In August 2005, a bloody military coup was completed under the leadership of security forces chief Ely Ould Mohamed Vall. Taya was abroad at the time. Vall himself took over the presidential post, with support from the army and security forces. Initiatives were taken to reintroduce democracy in the country. In the 2007 presidential election, Sidi Ould Cheikh Abdellahi won. However, dissatisfaction with the new president escalated rapidly, including after a number of people with ties to the Taya regime took office in the new government. Abdallahi was deposed in 2008 in a new military coup led by General Mohamed Ould Abdel Aziz.

Abdel Aziz strengthened his mandate as president after winning the presidential election in 2009. Oppositions between the regime and the opposition persisted and the parliamentary elections held in 2013 were boycotted by large parts of the opposition, as was the 2014 presidential election in which Abdel Aziz was re-elected.

In 2010, Mauritania began closer cooperation with Mali, Niger and Algeria to fight terrorists, including the Islamist terrorist organization al-Qaeda in the Islamic Maghreb (AQIM), which is believed to be behind several attacks and kidnappings in the area. In April 2014, G5 Sahel, an organization for enhanced development and security cooperation between the member states of Mauritania, Burkina Faso, Mali, Niger and Chad was formed.

Military coups and political repression

In 1978, Ould Daddah was overthrown by a military coup under Mustapha Ould Mohamed Salek (1936–2012). After a brief interlude, Mohamed Khouna Ould Haidalla (born 1940) took over the presidential power in 1980, renounced Mauritania’s part of Western Sahara and recognized its independence in 1984. In the same year, he was overthrown by Army Chief Maaouya Ould Sid’Ahmed Taya (born 1941).

Under the pressure of the country’s great poverty and growing protest movements from Mauritania’s black population, Taya ended the 13-year military rule in 1991 and a new constitution was adopted by referendum in July. The Constitution allows multi-party systems and Arabic is the official language. Shortly after the Constitution came into force, the first political parties were registered. The Government Party became the Republic Public Democratique et Social (PRDS). In January 1992, presidential elections were held and Taya was elected with 62 percent of the vote. Ahead of the parliamentary elections that year, half a dozen opposition parties withdrew their candidates after accusing the electoral authorities of favoring the PRDS.

While in practice Mauritania remained almost a one-party state, despite the formal democracy, pressure against the opposition increased. In 1994, Cheikh Saidibou Camara, chairman of an unauthorized human rights organization, was jailed after claiming that children of the harratin had been sold as slaves. Slavery has been prohibited since 1981, and any reference to slavery is considered hostile. In 2015, the definition of slavery was expanded and the scale of punishment was sharpened. However, according to reports by the UN Commission on Human Rights, however, slavery is still very common.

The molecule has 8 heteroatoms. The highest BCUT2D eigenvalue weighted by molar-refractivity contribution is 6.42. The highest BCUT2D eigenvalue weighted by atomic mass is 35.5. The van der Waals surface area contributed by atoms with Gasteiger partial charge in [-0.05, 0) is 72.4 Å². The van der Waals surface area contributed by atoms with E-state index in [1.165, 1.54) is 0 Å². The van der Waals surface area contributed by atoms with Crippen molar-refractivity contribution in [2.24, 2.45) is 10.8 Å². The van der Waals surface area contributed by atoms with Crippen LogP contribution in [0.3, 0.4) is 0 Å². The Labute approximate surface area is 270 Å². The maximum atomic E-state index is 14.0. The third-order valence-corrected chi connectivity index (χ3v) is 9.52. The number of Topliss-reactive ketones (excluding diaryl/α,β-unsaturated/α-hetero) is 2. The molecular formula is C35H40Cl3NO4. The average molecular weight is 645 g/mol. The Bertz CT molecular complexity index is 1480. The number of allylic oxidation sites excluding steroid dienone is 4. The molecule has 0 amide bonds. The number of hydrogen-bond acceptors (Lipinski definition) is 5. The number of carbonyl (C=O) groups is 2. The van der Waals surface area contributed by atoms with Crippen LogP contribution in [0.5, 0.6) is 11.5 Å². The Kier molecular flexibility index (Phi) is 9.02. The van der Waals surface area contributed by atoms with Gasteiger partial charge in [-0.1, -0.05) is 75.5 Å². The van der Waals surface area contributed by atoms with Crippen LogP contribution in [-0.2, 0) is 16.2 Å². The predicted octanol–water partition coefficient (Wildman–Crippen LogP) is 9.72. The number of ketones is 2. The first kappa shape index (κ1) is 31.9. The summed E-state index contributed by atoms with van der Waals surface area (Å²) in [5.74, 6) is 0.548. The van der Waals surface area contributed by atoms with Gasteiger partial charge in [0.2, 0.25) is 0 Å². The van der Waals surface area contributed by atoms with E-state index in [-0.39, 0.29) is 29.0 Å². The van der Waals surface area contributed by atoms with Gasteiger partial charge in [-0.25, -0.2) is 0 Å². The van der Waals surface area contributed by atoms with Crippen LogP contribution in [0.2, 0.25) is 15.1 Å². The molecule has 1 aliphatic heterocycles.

In the fall of 1994, mass arrests of suspected Islamists took place. Several radical Islamic organizations were declared illegal, and political speeches in prayer rooms were banned. Later, radical secular parties have also been dissolved by government orders, in part in connection with violent protests against Mauritania’s establishment of diplomatic relations with Israel in 1999. The US invasion of Iraq in March 2003 triggered new unrest, culminating in a coup attempt in June, likely led by Islamist officers. At least 15 people were killed in street fighting in Nouakchott, including the country’s army chief. Dozens of people were arrested and many senior officers were displaced.

Before the November 2003 presidential election, former President Mohamed Khouna Ould Haidalla was believed to be able to gather enough support from both Islamists and secular Arab nationalists and liberal reform advocates to seriously challenge Taya. However, Ould Haidalla was arrested by police just before the election and accused of planning a coup. He was immediately set free, so that the election could be conducted, but was arrested again immediately after the election and later sentenced to five years’ imprisonment. In the election, at which foreign observers were not welcome, Taya won by two-thirds of the votes. Following information on yet another coup attempt in August 2004, four officers were sentenced to life imprisonment in February 2005. Others were jailed for up to 15 years.

New coups and some democratization

In August 2005, a bloody military coup was completed under the leadership of the security forces chief Ely Ould Mohamed Vall (1953–2017). Taya was abroad at the time. Vall himself took over the presidential post, with support from the army and security forces. Initiatives were taken to reintroduce democracy in the country. In the 2007 presidential election, Sidi Ould Cheikh Abdellahi (born 1938) won. However, dissatisfaction with the new president escalated rapidly, including after a number of people with ties to the Taya regime took office in the new government. Abdallahi was deposed in 2008 in a new military coup led by General Mohamed Ould Abdel Aziz.

Abdel Aziz strengthened his mandate as president after winning the presidential election in 2009. Oppositions between the regime and the opposition persisted and the parliamentary elections held in 2013 were boycotted by large parts of the opposition, as was the 2014 presidential election in which Abdel Aziz was re-elected.

Through a referendum, which was also boycotted by the opposition, Abdel Aziz succeeded in abolishing the Senate (parliament’s upper house). The opponents harbored fears that he would also try to extend his time in power. Ahead of the 2019 presidential election, the ruling party launched Union pour la republic (UPR) instead Defense Minister Mohamed Ould Cheikh el Ghazouani (born 1956), who took over the presidential post after his election victory.

In 2010, Mauritania began closer cooperation with Mali, Niger and Algeria to fight terrorists, including the Islamist terrorist organization al-Qaeda in the Islamic Maghreb (AQIM), which is believed to be behind several attacks and kidnappings in the area. In April 2014, G5 Sahel, an organization for enhanced development and security cooperation between the member states of Mauritania, Burkina Faso, Mali, Niger and Chad was formed.

History of Mauritania